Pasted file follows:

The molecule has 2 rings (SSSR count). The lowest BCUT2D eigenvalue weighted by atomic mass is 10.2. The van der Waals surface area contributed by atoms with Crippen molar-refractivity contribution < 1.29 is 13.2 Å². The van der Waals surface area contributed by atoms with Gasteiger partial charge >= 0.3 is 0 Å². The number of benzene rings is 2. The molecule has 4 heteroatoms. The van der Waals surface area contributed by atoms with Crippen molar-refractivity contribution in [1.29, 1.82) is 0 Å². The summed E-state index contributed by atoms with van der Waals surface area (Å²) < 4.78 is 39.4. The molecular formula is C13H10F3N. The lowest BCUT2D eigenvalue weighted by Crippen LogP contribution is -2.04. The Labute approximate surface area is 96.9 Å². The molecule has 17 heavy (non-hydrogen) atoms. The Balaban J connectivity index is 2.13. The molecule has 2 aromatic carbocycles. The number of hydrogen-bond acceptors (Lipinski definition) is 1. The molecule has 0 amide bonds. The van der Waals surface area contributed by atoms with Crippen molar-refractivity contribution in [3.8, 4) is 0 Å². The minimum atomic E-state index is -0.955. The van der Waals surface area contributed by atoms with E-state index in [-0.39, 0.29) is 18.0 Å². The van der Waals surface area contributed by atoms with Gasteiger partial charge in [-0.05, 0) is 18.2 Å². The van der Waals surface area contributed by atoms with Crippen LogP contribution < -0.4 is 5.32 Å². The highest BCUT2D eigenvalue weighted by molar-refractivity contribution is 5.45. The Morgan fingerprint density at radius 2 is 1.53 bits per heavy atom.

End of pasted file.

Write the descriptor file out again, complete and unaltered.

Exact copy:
The molecule has 2 rings (SSSR count). The lowest BCUT2D eigenvalue weighted by atomic mass is 10.2. The van der Waals surface area contributed by atoms with Crippen molar-refractivity contribution < 1.29 is 13.2 Å². The van der Waals surface area contributed by atoms with Gasteiger partial charge >= 0.3 is 0 Å². The number of benzene rings is 2. The molecule has 4 heteroatoms. The van der Waals surface area contributed by atoms with Crippen molar-refractivity contribution in [1.29, 1.82) is 0 Å². The summed E-state index contributed by atoms with van der Waals surface area (Å²) < 4.78 is 39.4. The molecular formula is C13H10F3N. The lowest BCUT2D eigenvalue weighted by Crippen LogP contribution is -2.04. The Labute approximate surface area is 96.9 Å². The molecule has 17 heavy (non-hydrogen) atoms. The Balaban J connectivity index is 2.13. The molecule has 2 aromatic carbocycles. The number of hydrogen-bond acceptors (Lipinski definition) is 1. The molecule has 0 amide bonds. The van der Waals surface area contributed by atoms with Crippen molar-refractivity contribution in [3.8, 4) is 0 Å². The minimum atomic E-state index is -0.955. The van der Waals surface area contributed by atoms with E-state index in [-0.39, 0.29) is 18.0 Å². The van der Waals surface area contributed by atoms with Gasteiger partial charge in [-0.05, 0) is 18.2 Å². The van der Waals surface area contributed by atoms with Crippen LogP contribution < -0.4 is 5.32 Å². The highest BCUT2D eigenvalue weighted by molar-refractivity contribution is 5.45. The Morgan fingerprint density at radius 2 is 1.53 bits per heavy atom.